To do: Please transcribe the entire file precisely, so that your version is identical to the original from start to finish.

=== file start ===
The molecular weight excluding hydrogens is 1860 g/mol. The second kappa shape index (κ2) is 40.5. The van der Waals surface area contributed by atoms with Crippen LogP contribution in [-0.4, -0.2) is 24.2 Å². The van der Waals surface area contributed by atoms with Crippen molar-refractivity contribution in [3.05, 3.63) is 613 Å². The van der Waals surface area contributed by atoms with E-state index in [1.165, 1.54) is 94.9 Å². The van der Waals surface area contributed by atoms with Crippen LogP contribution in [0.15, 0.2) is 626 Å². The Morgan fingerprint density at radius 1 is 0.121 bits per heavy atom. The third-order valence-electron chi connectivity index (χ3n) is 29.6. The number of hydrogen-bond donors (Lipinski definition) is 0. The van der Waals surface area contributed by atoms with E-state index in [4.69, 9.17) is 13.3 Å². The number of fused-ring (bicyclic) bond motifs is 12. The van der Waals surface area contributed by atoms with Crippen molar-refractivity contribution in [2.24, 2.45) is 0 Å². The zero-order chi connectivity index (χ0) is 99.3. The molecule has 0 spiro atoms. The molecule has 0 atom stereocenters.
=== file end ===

The molecular weight excluding hydrogens is 1860 g/mol. The second kappa shape index (κ2) is 40.5. The van der Waals surface area contributed by atoms with Crippen LogP contribution in [-0.4, -0.2) is 24.2 Å². The van der Waals surface area contributed by atoms with Crippen molar-refractivity contribution in [3.05, 3.63) is 613 Å². The van der Waals surface area contributed by atoms with E-state index in [1.165, 1.54) is 94.9 Å². The van der Waals surface area contributed by atoms with Crippen LogP contribution in [0.15, 0.2) is 626 Å². The Morgan fingerprint density at radius 1 is 0.121 bits per heavy atom. The third-order valence-electron chi connectivity index (χ3n) is 29.6. The number of hydrogen-bond donors (Lipinski definition) is 0. The van der Waals surface area contributed by atoms with E-state index in [4.69, 9.17) is 13.3 Å². The number of fused-ring (bicyclic) bond motifs is 12. The van der Waals surface area contributed by atoms with Crippen molar-refractivity contribution in [2.24, 2.45) is 0 Å². The zero-order chi connectivity index (χ0) is 99.3. The molecule has 0 spiro atoms. The molecule has 0 atom stereocenters.